– I do not say that other enemy aliens have not been deported, but I assure the House that the Government have issued that determination, and that it represents their policy. If any honorable members will inform me of enemy aliens who have been deported, although they had not been interned, I shall immediately investigate the cases.
– There is the case of one man who was deported twice. I refer to Freeman, who was never interned.
– Freeman was not deported under the arrangements to which I am referring. There are others who have been dealt with under the Unlawful Associations Act, but they were not proceeded against for being enemy aliens; also other undesirable aliens were deported. For merely being an enemy alien, no man who has not been interned has been deported, certainly not at the will of the Government. I repeat, that the Government have been acting as the custodians of internees whom it was our duty to guard, although we had not the initial responsibility for their internment. I believe that an analysis would disclose that the bulk of the 6,000 or 7,000 persons interned were arrested and segregated during the first few months of the war. They have been kept in internment, apparently for reasons that appeared good and sufficient to the various Administrations that have controlled the affairs of Australia during the war period.
The honorable member for Capricornia has asked for an open public trial of these persons. That is his suggestion in relation to those who desire to appeal against deportations.
– We should treat them just as Britishers would like to be treated.
– I am dealing now with the question as to whether, there should not be, as the honorable member for Capricornia has suggested, an open public trial. The honorable member said, amongst other things, that it would have been imprudent for any nation or Government, during the war period, to expose the operations of its secret service. I quite appreciate the very vivid way in which he made that point, and may say that the bulk of honorable members all through have taken the same view. They have realized that it is an absolutely indispensable pre-requisite to weapon a Government with the right to examine its community, to find out any hostile internal movement, and the Government which did not do that would be leading itself blindly up an alley to slaughter. Why were these persons, in the bulk of cases, subjected to internment without public trial ? Let us look at the facts broadly, and, for the present, without sentiment. Sentiment is a powerful operating feature in all the public affairs of this country, but safety is more important than sentiment, and the safety of the nation must be the supreme law just as it was in ancient Rome. When the Intelligence Department and the Police Force brought them information about hostile movements of Germans or pro-Germans why did not the Government grant such persons a public trial ? The reason was, plainly, that it was possible to get a great deal of information if the people in German communities throughout Australia were not obliged to face the German communities in which they lived. I know districts in Australia - I am particularly familiar with one - where it would be absolutely unsafe for any Britisher or Australian to stand up and say in a public Court, ‘ ‘ That man has uttered sentiments that are disloyal to Australia.” If it is true that that kind of fact recommended itself to the interning Administration as all-sufficient it is equally true now with regard to releases. If we were called upon to grant a trial in open Court to the appeal cases - there are nearly a thousand appeals - it would take months, or years, to hear them, and the intimidation that would be exercised on the original or subsequent informers would be so unendurable that the authorities would not be able to obtain their evidence. What has been done generally by all Administrations that have had to deal with this matter of interning Germans, is this-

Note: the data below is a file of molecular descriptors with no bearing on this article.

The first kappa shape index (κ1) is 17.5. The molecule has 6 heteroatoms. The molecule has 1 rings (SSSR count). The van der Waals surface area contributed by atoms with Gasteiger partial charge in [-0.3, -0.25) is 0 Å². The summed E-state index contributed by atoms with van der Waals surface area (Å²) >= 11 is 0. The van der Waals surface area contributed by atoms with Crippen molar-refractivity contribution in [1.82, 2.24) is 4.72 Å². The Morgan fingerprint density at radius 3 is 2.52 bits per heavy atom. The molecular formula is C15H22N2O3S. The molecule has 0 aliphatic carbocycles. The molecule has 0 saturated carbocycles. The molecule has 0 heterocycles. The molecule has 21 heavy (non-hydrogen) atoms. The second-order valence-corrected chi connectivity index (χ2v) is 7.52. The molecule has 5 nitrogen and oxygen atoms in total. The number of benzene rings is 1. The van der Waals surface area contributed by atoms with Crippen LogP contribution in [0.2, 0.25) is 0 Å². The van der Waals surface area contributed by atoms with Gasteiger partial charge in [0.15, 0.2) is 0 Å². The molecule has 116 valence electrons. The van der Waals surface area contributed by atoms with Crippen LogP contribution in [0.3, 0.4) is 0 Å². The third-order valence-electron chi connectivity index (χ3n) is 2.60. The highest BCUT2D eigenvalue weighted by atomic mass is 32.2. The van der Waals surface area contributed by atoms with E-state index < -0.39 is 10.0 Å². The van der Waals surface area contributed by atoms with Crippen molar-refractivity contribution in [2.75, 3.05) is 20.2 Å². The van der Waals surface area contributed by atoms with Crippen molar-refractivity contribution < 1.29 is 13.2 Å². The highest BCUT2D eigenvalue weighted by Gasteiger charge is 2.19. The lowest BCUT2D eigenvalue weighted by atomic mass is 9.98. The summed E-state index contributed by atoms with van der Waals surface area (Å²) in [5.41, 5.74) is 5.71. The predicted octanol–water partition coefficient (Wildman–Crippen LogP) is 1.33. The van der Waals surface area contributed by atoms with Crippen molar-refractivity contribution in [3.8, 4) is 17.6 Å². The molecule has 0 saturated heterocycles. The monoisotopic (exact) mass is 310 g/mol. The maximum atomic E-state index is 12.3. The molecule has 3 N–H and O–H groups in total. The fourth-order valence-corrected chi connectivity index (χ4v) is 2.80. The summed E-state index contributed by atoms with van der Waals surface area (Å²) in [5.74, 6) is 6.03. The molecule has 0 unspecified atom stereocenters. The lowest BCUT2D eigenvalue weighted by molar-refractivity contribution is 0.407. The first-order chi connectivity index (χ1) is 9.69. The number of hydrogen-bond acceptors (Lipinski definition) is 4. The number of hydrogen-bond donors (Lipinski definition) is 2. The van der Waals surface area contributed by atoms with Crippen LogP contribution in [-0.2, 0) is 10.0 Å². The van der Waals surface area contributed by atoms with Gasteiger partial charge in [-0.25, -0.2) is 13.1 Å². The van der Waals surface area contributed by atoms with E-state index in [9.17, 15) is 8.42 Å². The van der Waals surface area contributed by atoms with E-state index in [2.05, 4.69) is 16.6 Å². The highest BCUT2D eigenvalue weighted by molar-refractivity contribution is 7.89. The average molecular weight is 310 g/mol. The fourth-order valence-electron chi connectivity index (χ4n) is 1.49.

– Always do the right thing.
– Then the honorable member should do the right thing by remaining quiet.
– What purpose is served by asking the honorable member to keep quiet? As I said of the honorable member for Melbourne Ports (Mr. Mathews) if he had to keep quiet he would possibly burst.
– There is such a thing as tricky knowledge which, by some people, is spoken of as brains. It is cunning.